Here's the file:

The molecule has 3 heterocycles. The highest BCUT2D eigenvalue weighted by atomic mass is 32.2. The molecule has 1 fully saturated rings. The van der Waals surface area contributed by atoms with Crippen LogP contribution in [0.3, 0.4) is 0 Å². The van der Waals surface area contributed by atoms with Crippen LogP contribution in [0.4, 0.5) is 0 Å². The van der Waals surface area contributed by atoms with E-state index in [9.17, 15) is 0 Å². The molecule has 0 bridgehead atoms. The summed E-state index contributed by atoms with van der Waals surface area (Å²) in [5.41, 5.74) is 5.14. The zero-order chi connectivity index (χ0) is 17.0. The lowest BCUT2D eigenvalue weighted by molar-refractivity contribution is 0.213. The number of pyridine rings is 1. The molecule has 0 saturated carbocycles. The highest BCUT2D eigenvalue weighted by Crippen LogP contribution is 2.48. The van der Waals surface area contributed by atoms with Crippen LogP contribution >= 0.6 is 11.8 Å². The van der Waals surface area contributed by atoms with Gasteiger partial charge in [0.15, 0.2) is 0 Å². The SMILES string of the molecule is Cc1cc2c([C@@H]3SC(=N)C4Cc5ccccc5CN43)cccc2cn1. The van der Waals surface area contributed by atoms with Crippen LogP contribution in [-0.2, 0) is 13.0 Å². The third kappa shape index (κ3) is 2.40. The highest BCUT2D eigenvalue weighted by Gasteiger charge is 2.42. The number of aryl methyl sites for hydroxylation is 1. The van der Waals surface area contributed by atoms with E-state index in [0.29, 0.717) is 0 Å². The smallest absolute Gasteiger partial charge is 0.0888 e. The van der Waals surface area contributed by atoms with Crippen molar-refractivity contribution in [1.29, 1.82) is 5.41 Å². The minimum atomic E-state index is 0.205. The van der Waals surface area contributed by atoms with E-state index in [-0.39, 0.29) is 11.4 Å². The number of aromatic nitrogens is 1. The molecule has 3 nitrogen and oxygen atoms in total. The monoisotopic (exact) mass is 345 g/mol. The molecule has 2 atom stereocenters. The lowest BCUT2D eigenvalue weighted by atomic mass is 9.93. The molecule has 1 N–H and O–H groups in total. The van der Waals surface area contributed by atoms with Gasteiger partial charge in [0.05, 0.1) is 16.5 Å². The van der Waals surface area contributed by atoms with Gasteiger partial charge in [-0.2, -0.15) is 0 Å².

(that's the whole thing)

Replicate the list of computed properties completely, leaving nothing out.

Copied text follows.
The molecule has 3 heterocycles. The highest BCUT2D eigenvalue weighted by atomic mass is 32.2. The molecule has 1 fully saturated rings. The van der Waals surface area contributed by atoms with Crippen LogP contribution in [0.3, 0.4) is 0 Å². The van der Waals surface area contributed by atoms with Crippen LogP contribution in [0.4, 0.5) is 0 Å². The van der Waals surface area contributed by atoms with E-state index in [9.17, 15) is 0 Å². The molecule has 0 bridgehead atoms. The summed E-state index contributed by atoms with van der Waals surface area (Å²) in [5.41, 5.74) is 5.14. The zero-order chi connectivity index (χ0) is 17.0. The lowest BCUT2D eigenvalue weighted by molar-refractivity contribution is 0.213. The number of pyridine rings is 1. The molecule has 0 saturated carbocycles. The highest BCUT2D eigenvalue weighted by Crippen LogP contribution is 2.48. The van der Waals surface area contributed by atoms with Crippen LogP contribution >= 0.6 is 11.8 Å². The van der Waals surface area contributed by atoms with Gasteiger partial charge in [0.15, 0.2) is 0 Å². The SMILES string of the molecule is Cc1cc2c([C@@H]3SC(=N)C4Cc5ccccc5CN43)cccc2cn1. The van der Waals surface area contributed by atoms with Crippen LogP contribution in [-0.2, 0) is 13.0 Å². The third kappa shape index (κ3) is 2.40. The highest BCUT2D eigenvalue weighted by Gasteiger charge is 2.42. The number of aryl methyl sites for hydroxylation is 1. The van der Waals surface area contributed by atoms with E-state index in [0.29, 0.717) is 0 Å². The smallest absolute Gasteiger partial charge is 0.0888 e. The van der Waals surface area contributed by atoms with Crippen molar-refractivity contribution in [1.29, 1.82) is 5.41 Å². The minimum atomic E-state index is 0.205. The van der Waals surface area contributed by atoms with E-state index in [-0.39, 0.29) is 11.4 Å². The number of aromatic nitrogens is 1. The molecule has 3 nitrogen and oxygen atoms in total. The monoisotopic (exact) mass is 345 g/mol. The molecule has 2 atom stereocenters. The lowest BCUT2D eigenvalue weighted by atomic mass is 9.93. The molecule has 1 N–H and O–H groups in total. The van der Waals surface area contributed by atoms with Gasteiger partial charge in [0.05, 0.1) is 16.5 Å². The van der Waals surface area contributed by atoms with Gasteiger partial charge in [-0.2, -0.15) is 0 Å².